A quip attributed to the late Sen. Everett Dirksen - "A billion here, a billion there, pretty soon you're talking about real money" - is coming painfully true for federal bank regulators.

The $4 billion rescue of First RepublicBank Corp. of Dallas and the closing and rescue of other banks this year will cause the government insurance fund that backs deposits in commercial banks to suffer the first loss in its 54-year history.Add in billions of dollars being spent to assist the even more troubled savings and loan industry and it means "real money" - enough to hamper the government's fight to curb the massive federal budget deficit.

Money spent by the federal deposit insurance agencies - the Federal Deposit Insurance Corp. for the nation's 13,500 commercial banks and the Federal Savings and Loan Insurance Corp. for 3,100 savings institutions - does not come from taxpayers, at least not yet. Both the FDIC and the FSLIC derive their money from an assessment on member institutions.

However, revenue to the funds counts as a government receipt for federal budget purposes. When spending exceeds receipts, it inflates the budget deficit, projected by the administration to hit $152.3 billion for fiscal 1988.

So far this year, FSLIC has had two multibillion-dollar transactions. It spent $2 billion to help Southwest Savings Association of Dallas take over four smaller institutions in May and $1.3 billion a month later to close two severely insolvent S&Ls in Costa Mesa, Calif.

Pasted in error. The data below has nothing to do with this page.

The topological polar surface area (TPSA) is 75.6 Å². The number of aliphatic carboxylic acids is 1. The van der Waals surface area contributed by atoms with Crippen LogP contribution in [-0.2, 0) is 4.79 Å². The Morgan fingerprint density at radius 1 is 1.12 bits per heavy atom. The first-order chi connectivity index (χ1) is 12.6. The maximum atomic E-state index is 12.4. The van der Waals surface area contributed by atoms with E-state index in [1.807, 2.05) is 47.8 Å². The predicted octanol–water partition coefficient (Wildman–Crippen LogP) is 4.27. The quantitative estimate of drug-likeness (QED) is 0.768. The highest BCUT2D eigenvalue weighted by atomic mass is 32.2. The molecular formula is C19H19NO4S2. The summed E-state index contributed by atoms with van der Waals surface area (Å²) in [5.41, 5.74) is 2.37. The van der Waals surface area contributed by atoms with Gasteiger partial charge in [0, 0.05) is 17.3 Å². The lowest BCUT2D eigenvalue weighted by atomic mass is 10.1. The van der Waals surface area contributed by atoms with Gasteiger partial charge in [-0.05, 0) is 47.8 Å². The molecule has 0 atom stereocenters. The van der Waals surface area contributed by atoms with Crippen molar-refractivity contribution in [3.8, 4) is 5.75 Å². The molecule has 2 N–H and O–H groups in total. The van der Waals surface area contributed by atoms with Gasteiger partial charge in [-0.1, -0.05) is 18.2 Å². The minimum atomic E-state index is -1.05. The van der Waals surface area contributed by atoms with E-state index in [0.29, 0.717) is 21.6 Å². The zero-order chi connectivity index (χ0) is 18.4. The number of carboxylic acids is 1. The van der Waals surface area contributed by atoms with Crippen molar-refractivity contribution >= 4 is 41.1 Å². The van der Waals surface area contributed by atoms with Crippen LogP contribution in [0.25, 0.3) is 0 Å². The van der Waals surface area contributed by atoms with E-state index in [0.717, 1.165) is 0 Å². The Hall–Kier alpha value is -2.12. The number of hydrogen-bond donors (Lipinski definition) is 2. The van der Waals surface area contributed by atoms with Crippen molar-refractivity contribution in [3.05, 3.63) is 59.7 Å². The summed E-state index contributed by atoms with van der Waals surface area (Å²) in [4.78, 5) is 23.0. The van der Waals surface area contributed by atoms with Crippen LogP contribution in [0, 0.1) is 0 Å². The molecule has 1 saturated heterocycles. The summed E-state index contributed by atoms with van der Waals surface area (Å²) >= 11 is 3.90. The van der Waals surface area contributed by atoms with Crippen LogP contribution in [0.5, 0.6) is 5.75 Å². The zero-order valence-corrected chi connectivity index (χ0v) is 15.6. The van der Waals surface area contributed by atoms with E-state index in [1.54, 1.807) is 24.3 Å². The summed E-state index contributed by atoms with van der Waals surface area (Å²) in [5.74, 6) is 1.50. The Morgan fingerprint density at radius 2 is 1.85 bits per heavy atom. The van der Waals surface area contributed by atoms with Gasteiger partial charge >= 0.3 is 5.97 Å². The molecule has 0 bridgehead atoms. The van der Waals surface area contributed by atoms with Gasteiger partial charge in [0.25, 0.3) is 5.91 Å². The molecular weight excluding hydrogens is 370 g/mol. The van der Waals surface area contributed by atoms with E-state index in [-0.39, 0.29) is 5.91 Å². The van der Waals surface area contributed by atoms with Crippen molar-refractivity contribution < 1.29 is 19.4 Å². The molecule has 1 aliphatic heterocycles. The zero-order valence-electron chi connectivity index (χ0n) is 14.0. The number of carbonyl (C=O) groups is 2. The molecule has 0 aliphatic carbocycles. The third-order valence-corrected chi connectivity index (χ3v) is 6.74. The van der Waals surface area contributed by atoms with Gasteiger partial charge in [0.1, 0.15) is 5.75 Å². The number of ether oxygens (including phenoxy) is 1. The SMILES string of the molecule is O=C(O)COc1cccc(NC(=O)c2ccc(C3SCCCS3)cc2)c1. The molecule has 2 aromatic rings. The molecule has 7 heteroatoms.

FSLIC is looking at spending $1.3 billion to $2 billion more early this fall on Irvine, Calif.-based Financial Corp. of America, the nation's second-largest thrift holding company.

It's unknown if the FDIC faces any other big expenditures, but analysts have been watching the efforts of MCorp, another large Dallas bank, to pull itself out of its hole by attracting additional investors.

According to a congressional aide, who spoke on condition of anonymity, budget watchers earlier this year were worried that federal spending on sick financial institutions could trigger automatic, across-the-board spending cuts under the Gramm-Rudman deficit reduction.

Stronger than expected tax collections in May and June have eased the concern, for now.

Still, the White House Office of Management and Budget, in a mid-year budget review released Thursday, boosted its estimate of FDIC spending this year by $1.7 billion and by $1.2 billion in 1989. The estimate for FSLIC was increased by $2.9 billion for 1988 and $1.7 billion for next year.

FDIC Chairman L. William Seidman, in announcing the First RepublicBank rescue late Friday night, told reporters he expected the FDIC to suffer its first loss since its founding in 1934.

Until now, revenue from banks and interest on investments has always outweighed whatever it spent to protect depositors in failures and forced mergers.

Even in 1984, when the FDIC bailed out Continental Illinois Corp. of Chicago with $4.5 billion in the largest rescue ever, the agency made money. But all bank failures only totaled 79 in 1984. This year, they are expected to equal or surpass the post-Depression record of 184 set in 1987.